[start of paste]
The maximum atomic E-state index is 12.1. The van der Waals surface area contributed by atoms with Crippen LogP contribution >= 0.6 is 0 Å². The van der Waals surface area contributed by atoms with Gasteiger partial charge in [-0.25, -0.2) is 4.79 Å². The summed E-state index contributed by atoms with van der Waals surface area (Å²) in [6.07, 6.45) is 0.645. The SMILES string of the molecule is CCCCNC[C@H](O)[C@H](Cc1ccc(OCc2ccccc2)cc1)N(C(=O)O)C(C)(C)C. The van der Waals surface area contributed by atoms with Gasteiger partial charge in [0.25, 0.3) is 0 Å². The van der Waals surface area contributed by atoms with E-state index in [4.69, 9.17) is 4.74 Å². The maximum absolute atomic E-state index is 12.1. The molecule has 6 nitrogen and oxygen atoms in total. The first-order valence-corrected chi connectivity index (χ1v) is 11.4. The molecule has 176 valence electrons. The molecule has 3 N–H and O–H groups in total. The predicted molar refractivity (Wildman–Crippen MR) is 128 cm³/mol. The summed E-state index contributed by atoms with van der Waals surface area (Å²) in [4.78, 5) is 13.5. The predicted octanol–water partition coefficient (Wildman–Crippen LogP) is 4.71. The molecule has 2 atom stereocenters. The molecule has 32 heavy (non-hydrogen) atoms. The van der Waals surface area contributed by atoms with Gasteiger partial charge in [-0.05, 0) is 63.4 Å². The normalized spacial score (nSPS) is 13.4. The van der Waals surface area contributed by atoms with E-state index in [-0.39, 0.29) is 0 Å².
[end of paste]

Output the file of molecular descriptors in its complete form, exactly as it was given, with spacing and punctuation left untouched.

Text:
The maximum atomic E-state index is 12.1. The van der Waals surface area contributed by atoms with Crippen LogP contribution >= 0.6 is 0 Å². The van der Waals surface area contributed by atoms with Gasteiger partial charge in [-0.25, -0.2) is 4.79 Å². The summed E-state index contributed by atoms with van der Waals surface area (Å²) in [6.07, 6.45) is 0.645. The SMILES string of the molecule is CCCCNC[C@H](O)[C@H](Cc1ccc(OCc2ccccc2)cc1)N(C(=O)O)C(C)(C)C. The van der Waals surface area contributed by atoms with Gasteiger partial charge in [0.25, 0.3) is 0 Å². The van der Waals surface area contributed by atoms with E-state index in [4.69, 9.17) is 4.74 Å². The maximum absolute atomic E-state index is 12.1. The molecule has 6 nitrogen and oxygen atoms in total. The first-order valence-corrected chi connectivity index (χ1v) is 11.4. The molecule has 176 valence electrons. The molecule has 3 N–H and O–H groups in total. The predicted molar refractivity (Wildman–Crippen MR) is 128 cm³/mol. The summed E-state index contributed by atoms with van der Waals surface area (Å²) in [4.78, 5) is 13.5. The predicted octanol–water partition coefficient (Wildman–Crippen LogP) is 4.71. The molecule has 2 atom stereocenters. The molecule has 32 heavy (non-hydrogen) atoms. The van der Waals surface area contributed by atoms with Gasteiger partial charge in [-0.05, 0) is 63.4 Å². The normalized spacial score (nSPS) is 13.4. The van der Waals surface area contributed by atoms with E-state index in [-0.39, 0.29) is 0 Å².